Covid-19 has shined a spotlight on many of the world’s networks, from the internet to international air travel. But the supply chains that crisscross the world—the ships and trucks and trains that link factories to ports and warehouses, bringing almost everything we buy many thousands of miles from where it’s produced to where it’s consumed—are facing more scrutiny than they ever have. “It’s fair to say that whatever you’re selling, you’ve got a problem right now,” says Jason Boyce, founder and CEO of Avenue7Media, a consulting firm that advises top Amazon sellers….
Magnus Rattray (IDSAI Director and ELLIS Health Programme Fellow) said: “The University of Manchester continues to grow as a centre of excellence for AI research and the new ELLIS unit will further strengthen this activity. Our new Chair in AI, Samuel Kaski, was recently awarded a Turing AI World-leading Researcher Fellowship with an ambitious programme of research on human-AI teams with applications to drug design, synthetic biology and digital twins.“Through the new ELLIS unit Manchester will be able to better link machine learning researchers…
In the DSC November 2 editorial, I posed a question I’ve wondered about for a while. Why is it so hard to create a shared-reality world, whether it’s called Virtual Reality, Artificial Reality, Extended Reality, Digital Twins, or any of a number of other terms? And for that matter, what does it matter to data scientists?
It turns out that the answer to the first question is actually highly relevant to data scientists. In order to share a virtual world, you need to have a common conceptual framework about how things are represented in that world.
This is not just a matter of saying that…
CRISPR, Quantum, Graphene, Smart Dust, Digital Twins, the Metaverse… You’ve heard about it all. Seen it all. Read it all. Or have you? Read the full story
With the rise in compute power over the past 10 years, we have seen a sharp increase in the number of simulations. Digital twins are one such example. They are virtual replicas of a physical object or process that can be simulated in a variety of scenarios.
One problem faced by digital twins is how they can combine potentially noisy empirical data with physics.
In 2021, researchers at the University of Sheffield developed a very simple digital twin framework called PhysiNet to solve this problem. PhysiNet combines deep learning with physics models to develop robust forecasts of device performance.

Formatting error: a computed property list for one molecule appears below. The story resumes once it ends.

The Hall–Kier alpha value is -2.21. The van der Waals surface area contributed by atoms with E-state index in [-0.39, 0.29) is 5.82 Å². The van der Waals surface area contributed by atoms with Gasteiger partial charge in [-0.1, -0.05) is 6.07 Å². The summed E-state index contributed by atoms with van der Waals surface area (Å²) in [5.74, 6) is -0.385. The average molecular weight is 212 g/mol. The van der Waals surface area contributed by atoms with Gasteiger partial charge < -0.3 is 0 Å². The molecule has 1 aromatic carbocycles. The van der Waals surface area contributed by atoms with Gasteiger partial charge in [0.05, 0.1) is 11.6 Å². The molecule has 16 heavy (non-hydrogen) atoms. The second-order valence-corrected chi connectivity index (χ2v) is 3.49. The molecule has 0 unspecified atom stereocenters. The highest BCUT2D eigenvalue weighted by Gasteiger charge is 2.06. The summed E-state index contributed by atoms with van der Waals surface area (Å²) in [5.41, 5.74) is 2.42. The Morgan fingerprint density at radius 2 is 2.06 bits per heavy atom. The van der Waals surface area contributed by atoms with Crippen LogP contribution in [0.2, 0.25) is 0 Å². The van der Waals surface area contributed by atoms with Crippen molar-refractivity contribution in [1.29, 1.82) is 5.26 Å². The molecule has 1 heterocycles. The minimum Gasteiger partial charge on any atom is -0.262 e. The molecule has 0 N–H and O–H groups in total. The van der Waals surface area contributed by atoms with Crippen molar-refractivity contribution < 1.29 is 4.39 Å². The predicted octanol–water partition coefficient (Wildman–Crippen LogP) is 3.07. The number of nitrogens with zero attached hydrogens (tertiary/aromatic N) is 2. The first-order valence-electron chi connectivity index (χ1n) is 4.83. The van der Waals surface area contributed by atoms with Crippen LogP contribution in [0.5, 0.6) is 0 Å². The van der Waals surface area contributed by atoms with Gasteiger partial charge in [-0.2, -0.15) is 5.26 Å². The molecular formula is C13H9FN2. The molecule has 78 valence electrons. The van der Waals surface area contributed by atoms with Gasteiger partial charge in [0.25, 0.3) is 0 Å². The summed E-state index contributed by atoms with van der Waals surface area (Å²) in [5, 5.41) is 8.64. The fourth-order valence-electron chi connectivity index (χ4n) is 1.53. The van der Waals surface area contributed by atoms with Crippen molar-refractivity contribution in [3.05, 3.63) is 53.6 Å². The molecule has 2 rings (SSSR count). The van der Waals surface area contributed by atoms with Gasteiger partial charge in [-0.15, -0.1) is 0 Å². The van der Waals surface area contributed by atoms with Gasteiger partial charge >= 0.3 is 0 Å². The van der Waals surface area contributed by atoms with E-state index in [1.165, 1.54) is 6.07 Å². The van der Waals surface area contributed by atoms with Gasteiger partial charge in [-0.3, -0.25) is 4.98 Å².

While digital twins do require significant development resources, they can be effective alternatives where physical tests are prohibitively expensive or dangerous.
An orrey or planetarium designed by George Adams showing relative positions of the planets in relation to the sun, 1799, https://www.loc.gov/pictures/item/2006691765.
Part I of II explored the concept of a metaverse or mirrorworld, and pointed out that even enthusiasts like Wired Co-Founder Kevin Kelly and Forbes contributor Charlie Fink believe that a mirrorworld–a dynamic “digital skin” that would usefully represent, monitor and shed insights on the interacting elements of our physical world–could well take 25 years or more to emerge.
Part I also concluded that the major obstacle to the creation and effective use of a metaverse or mirrorworld will be data (and knowledge, which is contextualized data with supporting relationship logic) management.
Austin, TX – (September 7, 2021) – AutoScheduler.AI, an innovative Warehouse Management System (WMS) accelerator, announces the addition of Andrew Gibson as Chief Technology Officer to lead the company’s software development efforts to the next level. Andrew is a supply chain industry expert, formerly with Nestle, and has deep expertise in mathematics, which is the cornerstone of artificial intelligence. AutoScheduler.AI smooths operations in a warehouse by integrating seamlessly with warehouse management systems, orchestrating activities across supply chain campuses, and adding value by improving OTIF, managing inventory, and creating dynamic schedules that change as conditions shift.
It’s Gartner Hype Cycle Day! This is roughly analogous to the Oscars for emerging technologies, in which the Gartner Group looks through their telescopes to see what could end up being the next big thing over the course of the next decade. The idea behind the hype cycle is an intriguing concept – emerging technologies seem to come out of nowhere, explode into prominence while the technology is still less than fully mature, then seemingly disappear for a while as the promise of the hype gives way to the reality of implementation and real-world problems. Once these are worked out, the technology in question gets adopted into the mainstream.
The hype cycle is frequently the source of investor bingo, where young startups pick a term that most closely reflects their business model, then pitch it to angel investors to provide supporting evidence that their product is worth investing in.